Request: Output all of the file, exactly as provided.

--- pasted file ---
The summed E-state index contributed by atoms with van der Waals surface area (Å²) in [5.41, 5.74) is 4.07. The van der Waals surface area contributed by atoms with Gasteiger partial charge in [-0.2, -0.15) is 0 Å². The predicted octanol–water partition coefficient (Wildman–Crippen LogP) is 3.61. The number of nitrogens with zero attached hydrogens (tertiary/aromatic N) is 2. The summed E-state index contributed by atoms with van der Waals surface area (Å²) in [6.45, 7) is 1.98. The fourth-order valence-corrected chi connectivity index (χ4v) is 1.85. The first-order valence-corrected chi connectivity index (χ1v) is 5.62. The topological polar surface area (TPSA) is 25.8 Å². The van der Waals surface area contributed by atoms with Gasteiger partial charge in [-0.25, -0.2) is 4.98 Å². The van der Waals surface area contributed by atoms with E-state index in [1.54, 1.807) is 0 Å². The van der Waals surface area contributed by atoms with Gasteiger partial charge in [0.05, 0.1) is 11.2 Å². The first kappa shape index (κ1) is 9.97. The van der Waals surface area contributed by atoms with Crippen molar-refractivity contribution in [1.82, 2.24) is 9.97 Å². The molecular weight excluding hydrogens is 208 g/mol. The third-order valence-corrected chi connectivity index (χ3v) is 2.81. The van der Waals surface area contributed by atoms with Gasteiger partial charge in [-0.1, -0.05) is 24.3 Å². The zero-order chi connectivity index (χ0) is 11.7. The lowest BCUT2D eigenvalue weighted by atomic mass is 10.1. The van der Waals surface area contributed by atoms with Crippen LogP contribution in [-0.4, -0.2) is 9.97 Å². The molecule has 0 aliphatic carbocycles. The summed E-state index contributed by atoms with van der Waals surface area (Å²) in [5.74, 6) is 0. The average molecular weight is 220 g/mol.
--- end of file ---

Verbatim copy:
The summed E-state index contributed by atoms with van der Waals surface area (Å²) in [5.41, 5.74) is 4.07. The van der Waals surface area contributed by atoms with Gasteiger partial charge in [-0.2, -0.15) is 0 Å². The predicted octanol–water partition coefficient (Wildman–Crippen LogP) is 3.61. The number of nitrogens with zero attached hydrogens (tertiary/aromatic N) is 2. The summed E-state index contributed by atoms with van der Waals surface area (Å²) in [6.45, 7) is 1.98. The fourth-order valence-corrected chi connectivity index (χ4v) is 1.85. The first-order valence-corrected chi connectivity index (χ1v) is 5.62. The topological polar surface area (TPSA) is 25.8 Å². The van der Waals surface area contributed by atoms with Gasteiger partial charge in [-0.25, -0.2) is 4.98 Å². The van der Waals surface area contributed by atoms with E-state index in [1.54, 1.807) is 0 Å². The van der Waals surface area contributed by atoms with Gasteiger partial charge in [0.05, 0.1) is 11.2 Å². The first kappa shape index (κ1) is 9.97. The van der Waals surface area contributed by atoms with Crippen molar-refractivity contribution in [1.82, 2.24) is 9.97 Å². The molecular weight excluding hydrogens is 208 g/mol. The third-order valence-corrected chi connectivity index (χ3v) is 2.81. The van der Waals surface area contributed by atoms with Gasteiger partial charge in [-0.1, -0.05) is 24.3 Å². The zero-order chi connectivity index (χ0) is 11.7. The lowest BCUT2D eigenvalue weighted by atomic mass is 10.1. The van der Waals surface area contributed by atoms with Crippen LogP contribution in [-0.4, -0.2) is 9.97 Å². The molecule has 0 aliphatic carbocycles. The summed E-state index contributed by atoms with van der Waals surface area (Å²) in [5.74, 6) is 0. The average molecular weight is 220 g/mol.